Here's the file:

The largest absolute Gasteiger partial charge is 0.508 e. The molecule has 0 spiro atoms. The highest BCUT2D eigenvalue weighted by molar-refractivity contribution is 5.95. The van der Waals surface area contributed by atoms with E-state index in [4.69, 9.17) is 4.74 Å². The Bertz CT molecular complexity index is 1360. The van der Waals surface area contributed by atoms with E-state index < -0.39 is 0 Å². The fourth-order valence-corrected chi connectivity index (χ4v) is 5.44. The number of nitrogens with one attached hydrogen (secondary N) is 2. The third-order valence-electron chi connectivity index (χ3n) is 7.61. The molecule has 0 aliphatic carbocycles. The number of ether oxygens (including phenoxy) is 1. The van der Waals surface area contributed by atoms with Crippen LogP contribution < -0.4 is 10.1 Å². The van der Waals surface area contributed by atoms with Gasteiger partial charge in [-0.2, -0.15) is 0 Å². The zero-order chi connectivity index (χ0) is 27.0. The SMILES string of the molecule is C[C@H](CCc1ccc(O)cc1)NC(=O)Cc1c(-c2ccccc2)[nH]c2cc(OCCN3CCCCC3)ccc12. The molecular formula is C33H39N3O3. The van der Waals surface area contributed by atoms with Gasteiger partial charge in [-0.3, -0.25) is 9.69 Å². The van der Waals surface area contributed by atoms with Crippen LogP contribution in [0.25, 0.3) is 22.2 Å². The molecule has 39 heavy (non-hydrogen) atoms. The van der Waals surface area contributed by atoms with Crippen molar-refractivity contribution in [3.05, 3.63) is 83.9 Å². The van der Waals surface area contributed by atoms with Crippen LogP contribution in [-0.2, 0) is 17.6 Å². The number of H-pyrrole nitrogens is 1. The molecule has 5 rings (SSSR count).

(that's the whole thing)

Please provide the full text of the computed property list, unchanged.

The largest absolute Gasteiger partial charge is 0.508 e. The molecule has 0 spiro atoms. The highest BCUT2D eigenvalue weighted by molar-refractivity contribution is 5.95. The van der Waals surface area contributed by atoms with E-state index in [4.69, 9.17) is 4.74 Å². The Bertz CT molecular complexity index is 1360. The van der Waals surface area contributed by atoms with E-state index < -0.39 is 0 Å². The fourth-order valence-corrected chi connectivity index (χ4v) is 5.44. The number of nitrogens with one attached hydrogen (secondary N) is 2. The third-order valence-electron chi connectivity index (χ3n) is 7.61. The molecule has 0 aliphatic carbocycles. The number of ether oxygens (including phenoxy) is 1. The van der Waals surface area contributed by atoms with Crippen LogP contribution < -0.4 is 10.1 Å². The van der Waals surface area contributed by atoms with Gasteiger partial charge in [-0.2, -0.15) is 0 Å². The zero-order chi connectivity index (χ0) is 27.0. The SMILES string of the molecule is C[C@H](CCc1ccc(O)cc1)NC(=O)Cc1c(-c2ccccc2)[nH]c2cc(OCCN3CCCCC3)ccc12. The molecular formula is C33H39N3O3. The van der Waals surface area contributed by atoms with Gasteiger partial charge in [-0.3, -0.25) is 9.69 Å². The van der Waals surface area contributed by atoms with Crippen LogP contribution in [0.25, 0.3) is 22.2 Å². The molecule has 39 heavy (non-hydrogen) atoms. The van der Waals surface area contributed by atoms with Crippen molar-refractivity contribution in [3.05, 3.63) is 83.9 Å². The van der Waals surface area contributed by atoms with Crippen LogP contribution in [-0.2, 0) is 17.6 Å². The number of H-pyrrole nitrogens is 1. The molecule has 5 rings (SSSR count).